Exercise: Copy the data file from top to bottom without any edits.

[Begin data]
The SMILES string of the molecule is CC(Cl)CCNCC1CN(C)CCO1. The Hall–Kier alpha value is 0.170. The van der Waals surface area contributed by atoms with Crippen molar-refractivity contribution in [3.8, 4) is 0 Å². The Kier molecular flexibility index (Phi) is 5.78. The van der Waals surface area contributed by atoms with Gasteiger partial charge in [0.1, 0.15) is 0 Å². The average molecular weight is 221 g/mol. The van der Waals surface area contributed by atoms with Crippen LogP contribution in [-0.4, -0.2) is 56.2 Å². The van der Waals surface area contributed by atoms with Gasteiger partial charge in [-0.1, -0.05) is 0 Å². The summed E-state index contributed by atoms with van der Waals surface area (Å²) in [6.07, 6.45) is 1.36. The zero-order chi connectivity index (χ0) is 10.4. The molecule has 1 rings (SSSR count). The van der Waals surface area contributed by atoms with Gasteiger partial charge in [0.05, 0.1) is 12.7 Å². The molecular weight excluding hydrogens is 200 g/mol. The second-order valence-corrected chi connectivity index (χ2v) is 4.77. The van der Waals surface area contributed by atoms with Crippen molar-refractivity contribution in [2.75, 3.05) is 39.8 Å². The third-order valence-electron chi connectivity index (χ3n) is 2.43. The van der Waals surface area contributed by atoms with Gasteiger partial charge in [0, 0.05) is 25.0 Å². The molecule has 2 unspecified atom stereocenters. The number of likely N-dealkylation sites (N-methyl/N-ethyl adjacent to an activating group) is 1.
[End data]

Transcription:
The SMILES string of the molecule is CC(Cl)CCNCC1CN(C)CCO1. The Hall–Kier alpha value is 0.170. The van der Waals surface area contributed by atoms with Crippen molar-refractivity contribution in [3.8, 4) is 0 Å². The Kier molecular flexibility index (Phi) is 5.78. The van der Waals surface area contributed by atoms with Gasteiger partial charge in [0.1, 0.15) is 0 Å². The average molecular weight is 221 g/mol. The van der Waals surface area contributed by atoms with Crippen LogP contribution in [-0.4, -0.2) is 56.2 Å². The van der Waals surface area contributed by atoms with Gasteiger partial charge in [-0.1, -0.05) is 0 Å². The summed E-state index contributed by atoms with van der Waals surface area (Å²) in [6.07, 6.45) is 1.36. The zero-order chi connectivity index (χ0) is 10.4. The molecule has 1 rings (SSSR count). The van der Waals surface area contributed by atoms with Gasteiger partial charge in [0.05, 0.1) is 12.7 Å². The molecular weight excluding hydrogens is 200 g/mol. The second-order valence-corrected chi connectivity index (χ2v) is 4.77. The van der Waals surface area contributed by atoms with Crippen molar-refractivity contribution in [2.75, 3.05) is 39.8 Å². The third-order valence-electron chi connectivity index (χ3n) is 2.43. The van der Waals surface area contributed by atoms with Gasteiger partial charge in [0, 0.05) is 25.0 Å². The molecule has 2 unspecified atom stereocenters. The number of likely N-dealkylation sites (N-methyl/N-ethyl adjacent to an activating group) is 1.